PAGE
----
Tourists should look no further than this list of ten iconic landmarks when deciding where to visit during their Australian Holidays. These sites provide a wonderful opportunity to experience all the beauty that the country has to offer.
The Sydney Opera House is a world-class musical venue. Situated near the picturesque harbor, this modern wonder evokes the image of a ship under full sail. When completed in 1973, the opera house instantly became an iconic landmark.
The Great Barrier Reef is a World Heritage Site located off the coast of Queensland. The world’s largest coral reef system, it consists of 900 islands, approximately 3,000 individual reefs and is the largest structure comprised of living organisms.
One of the world’s largest monoliths, Uluru stands over 345 meters tall. The distance around the base is almost 10 kilometers. Only one-third of the rock formation is visible. Similar to an iceberg, two-thirds of Ayers Rock is below the surface.
Kakadu National Park is a World Heritage Listed cultural landmark located in the Northern Territory. This unique archeological and ethnic reserve has been inhabited for more than 40,000 years. The site is home to the Arnhem Land Escarpment, cave paintings and waterfalls. The park’s various ecosystems support a myriad of animal and plant species.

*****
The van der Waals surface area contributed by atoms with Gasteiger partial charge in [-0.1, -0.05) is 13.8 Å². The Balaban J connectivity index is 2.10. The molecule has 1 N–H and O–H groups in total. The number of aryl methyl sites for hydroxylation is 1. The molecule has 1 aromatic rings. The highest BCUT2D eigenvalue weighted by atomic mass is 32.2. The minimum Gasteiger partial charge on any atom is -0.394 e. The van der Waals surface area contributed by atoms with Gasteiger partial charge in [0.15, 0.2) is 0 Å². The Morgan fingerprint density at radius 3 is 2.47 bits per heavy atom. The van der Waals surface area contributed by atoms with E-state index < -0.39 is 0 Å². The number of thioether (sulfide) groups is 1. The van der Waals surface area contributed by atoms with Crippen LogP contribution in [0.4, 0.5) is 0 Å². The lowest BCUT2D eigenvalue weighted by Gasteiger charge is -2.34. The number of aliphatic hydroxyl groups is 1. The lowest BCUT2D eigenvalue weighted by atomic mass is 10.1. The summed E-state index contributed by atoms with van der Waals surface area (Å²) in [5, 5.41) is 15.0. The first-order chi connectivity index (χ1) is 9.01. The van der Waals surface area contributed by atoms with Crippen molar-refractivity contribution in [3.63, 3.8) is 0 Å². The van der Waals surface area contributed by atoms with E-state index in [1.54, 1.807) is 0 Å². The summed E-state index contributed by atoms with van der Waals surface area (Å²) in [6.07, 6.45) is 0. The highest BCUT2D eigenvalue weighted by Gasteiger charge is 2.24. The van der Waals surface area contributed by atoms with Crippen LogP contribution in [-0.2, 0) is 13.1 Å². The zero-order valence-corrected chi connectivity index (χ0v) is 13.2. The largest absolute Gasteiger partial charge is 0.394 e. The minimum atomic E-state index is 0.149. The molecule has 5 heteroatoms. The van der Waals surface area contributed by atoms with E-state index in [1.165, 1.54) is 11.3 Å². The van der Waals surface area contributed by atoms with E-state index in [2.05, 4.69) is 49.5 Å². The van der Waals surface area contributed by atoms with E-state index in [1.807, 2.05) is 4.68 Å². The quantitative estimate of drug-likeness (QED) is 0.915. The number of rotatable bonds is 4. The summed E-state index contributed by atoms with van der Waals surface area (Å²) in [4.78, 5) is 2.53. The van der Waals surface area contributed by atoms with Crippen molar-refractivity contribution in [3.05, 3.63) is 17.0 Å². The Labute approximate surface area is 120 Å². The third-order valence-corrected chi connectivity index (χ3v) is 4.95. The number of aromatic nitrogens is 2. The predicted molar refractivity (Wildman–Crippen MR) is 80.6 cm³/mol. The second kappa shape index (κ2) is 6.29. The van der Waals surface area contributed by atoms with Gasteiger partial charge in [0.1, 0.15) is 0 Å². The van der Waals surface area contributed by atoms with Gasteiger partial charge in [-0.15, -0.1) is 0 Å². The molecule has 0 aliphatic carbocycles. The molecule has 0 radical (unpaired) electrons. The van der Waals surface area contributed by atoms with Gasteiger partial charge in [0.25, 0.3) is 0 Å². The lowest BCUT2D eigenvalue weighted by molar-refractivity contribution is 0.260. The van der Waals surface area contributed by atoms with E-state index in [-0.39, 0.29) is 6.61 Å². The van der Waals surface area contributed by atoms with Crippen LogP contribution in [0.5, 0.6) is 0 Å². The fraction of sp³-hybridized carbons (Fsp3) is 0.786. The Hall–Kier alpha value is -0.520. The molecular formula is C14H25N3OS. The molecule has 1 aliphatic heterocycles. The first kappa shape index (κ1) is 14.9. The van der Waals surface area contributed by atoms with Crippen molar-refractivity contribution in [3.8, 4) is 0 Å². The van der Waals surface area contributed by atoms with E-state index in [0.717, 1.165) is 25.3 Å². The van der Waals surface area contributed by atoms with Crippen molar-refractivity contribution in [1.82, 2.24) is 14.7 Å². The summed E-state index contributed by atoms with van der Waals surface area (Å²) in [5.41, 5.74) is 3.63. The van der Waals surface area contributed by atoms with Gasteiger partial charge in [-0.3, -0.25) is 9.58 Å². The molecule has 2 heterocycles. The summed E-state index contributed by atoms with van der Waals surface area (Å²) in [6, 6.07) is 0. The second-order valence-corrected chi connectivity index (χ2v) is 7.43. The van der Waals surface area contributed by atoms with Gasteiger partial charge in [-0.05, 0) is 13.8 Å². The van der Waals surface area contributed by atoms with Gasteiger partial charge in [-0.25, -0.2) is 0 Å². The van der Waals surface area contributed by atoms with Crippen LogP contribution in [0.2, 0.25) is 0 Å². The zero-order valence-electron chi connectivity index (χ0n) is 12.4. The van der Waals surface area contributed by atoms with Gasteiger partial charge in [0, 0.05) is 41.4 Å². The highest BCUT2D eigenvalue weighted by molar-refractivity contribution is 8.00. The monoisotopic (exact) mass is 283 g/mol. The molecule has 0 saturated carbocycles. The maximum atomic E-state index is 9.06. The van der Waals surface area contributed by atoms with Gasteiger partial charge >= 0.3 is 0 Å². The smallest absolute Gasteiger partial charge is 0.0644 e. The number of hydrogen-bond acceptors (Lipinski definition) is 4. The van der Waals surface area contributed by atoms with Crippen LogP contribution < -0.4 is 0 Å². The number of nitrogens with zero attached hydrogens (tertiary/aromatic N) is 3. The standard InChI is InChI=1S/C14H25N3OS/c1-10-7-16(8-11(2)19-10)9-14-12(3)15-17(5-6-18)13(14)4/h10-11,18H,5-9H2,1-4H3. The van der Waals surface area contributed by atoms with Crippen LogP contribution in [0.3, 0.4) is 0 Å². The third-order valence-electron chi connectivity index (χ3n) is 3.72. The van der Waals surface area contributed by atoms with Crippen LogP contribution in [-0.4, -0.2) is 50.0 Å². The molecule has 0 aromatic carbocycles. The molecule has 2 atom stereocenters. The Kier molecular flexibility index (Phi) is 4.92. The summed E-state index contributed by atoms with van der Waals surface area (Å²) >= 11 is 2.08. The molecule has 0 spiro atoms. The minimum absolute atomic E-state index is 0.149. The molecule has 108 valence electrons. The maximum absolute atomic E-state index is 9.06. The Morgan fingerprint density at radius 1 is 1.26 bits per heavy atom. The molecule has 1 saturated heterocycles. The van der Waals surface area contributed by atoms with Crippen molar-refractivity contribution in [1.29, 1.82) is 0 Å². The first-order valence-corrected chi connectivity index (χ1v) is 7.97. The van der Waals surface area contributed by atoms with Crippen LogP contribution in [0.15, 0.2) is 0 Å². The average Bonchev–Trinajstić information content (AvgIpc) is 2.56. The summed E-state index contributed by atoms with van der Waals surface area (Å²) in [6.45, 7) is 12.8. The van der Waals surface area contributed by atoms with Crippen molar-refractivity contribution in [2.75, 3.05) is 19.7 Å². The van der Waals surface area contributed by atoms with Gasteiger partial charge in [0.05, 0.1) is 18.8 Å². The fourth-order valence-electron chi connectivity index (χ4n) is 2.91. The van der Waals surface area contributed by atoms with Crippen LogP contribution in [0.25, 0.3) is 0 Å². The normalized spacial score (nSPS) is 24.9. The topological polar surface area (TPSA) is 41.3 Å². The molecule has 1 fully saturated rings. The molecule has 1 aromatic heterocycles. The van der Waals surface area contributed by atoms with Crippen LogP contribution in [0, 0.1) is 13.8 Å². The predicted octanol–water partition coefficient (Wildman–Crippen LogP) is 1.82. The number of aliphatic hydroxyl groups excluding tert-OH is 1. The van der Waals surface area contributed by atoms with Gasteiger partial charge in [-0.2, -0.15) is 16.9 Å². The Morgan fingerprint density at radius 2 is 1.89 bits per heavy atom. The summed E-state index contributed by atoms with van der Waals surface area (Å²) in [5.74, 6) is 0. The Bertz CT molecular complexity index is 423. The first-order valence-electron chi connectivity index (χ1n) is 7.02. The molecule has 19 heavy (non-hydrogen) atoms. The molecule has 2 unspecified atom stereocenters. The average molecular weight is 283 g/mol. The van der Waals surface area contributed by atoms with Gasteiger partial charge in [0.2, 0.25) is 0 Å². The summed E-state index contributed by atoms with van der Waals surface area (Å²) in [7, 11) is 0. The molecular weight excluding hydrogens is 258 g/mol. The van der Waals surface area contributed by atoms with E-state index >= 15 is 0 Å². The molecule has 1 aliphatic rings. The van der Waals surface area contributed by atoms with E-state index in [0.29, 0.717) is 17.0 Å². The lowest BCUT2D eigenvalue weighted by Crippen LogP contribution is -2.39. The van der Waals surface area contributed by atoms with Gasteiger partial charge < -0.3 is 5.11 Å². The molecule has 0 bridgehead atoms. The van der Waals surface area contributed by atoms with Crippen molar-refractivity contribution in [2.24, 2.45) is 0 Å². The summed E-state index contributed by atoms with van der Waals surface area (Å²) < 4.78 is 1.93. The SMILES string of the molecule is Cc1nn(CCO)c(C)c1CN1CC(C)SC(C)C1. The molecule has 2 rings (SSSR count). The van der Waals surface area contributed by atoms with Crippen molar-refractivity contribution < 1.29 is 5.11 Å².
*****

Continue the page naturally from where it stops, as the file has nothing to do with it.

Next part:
Known to the indigenous Aborigines for centuries, Bungle Bungles has only recently become known to outsiders. The shapes and colors of this Western Australia landmark depict the power of time and water. The vibrant colors reveal the various mineral contents of the mountains.
Horizontal Falls in Western Australia is considered to be one of the world’s greatest natural wonders. The large difference in tidal levels of the inlet is created by immense currents crashing through the narrow openings of the coastal gorge. This twice-daily event produces one of the world’s largest tidal changes.
The Swan Bells in Perth are one of only three change-ringing 16 bell peals in the world. It is one of the largest sets of bells in the world. The set contains 18 bells, but only 16 are rung at any one time. Twelve bells come from historic Trafalgar Square.
The Twelve Apostles are a famous rock formation along the Great Ocean Road in Victoria. These spectacular rock formations were created by the erosive power of the sea. Because this natural consequence continues, only eight of the twelve remain.
Lake Eyre is situated in South Australia. When filled, it becomes the country’s largest lake. Located in one of the driest regions of Australia, the lake is normally dry and, as a result, is a gleaming sea of white salt.
Port Arthur, in Tasmania, was founded as a penal colony and became home to many of Australia’s most hardened criminals. Surrounded on three sides by shark infested waters, access was only possible by way of a narrow isthmus. Today, tourists use Port Arthur as a gateway to the magnificent, natural wonders of Tasmania.
You should visit one or more of these iconic cultural landmarks during your Australia holidays.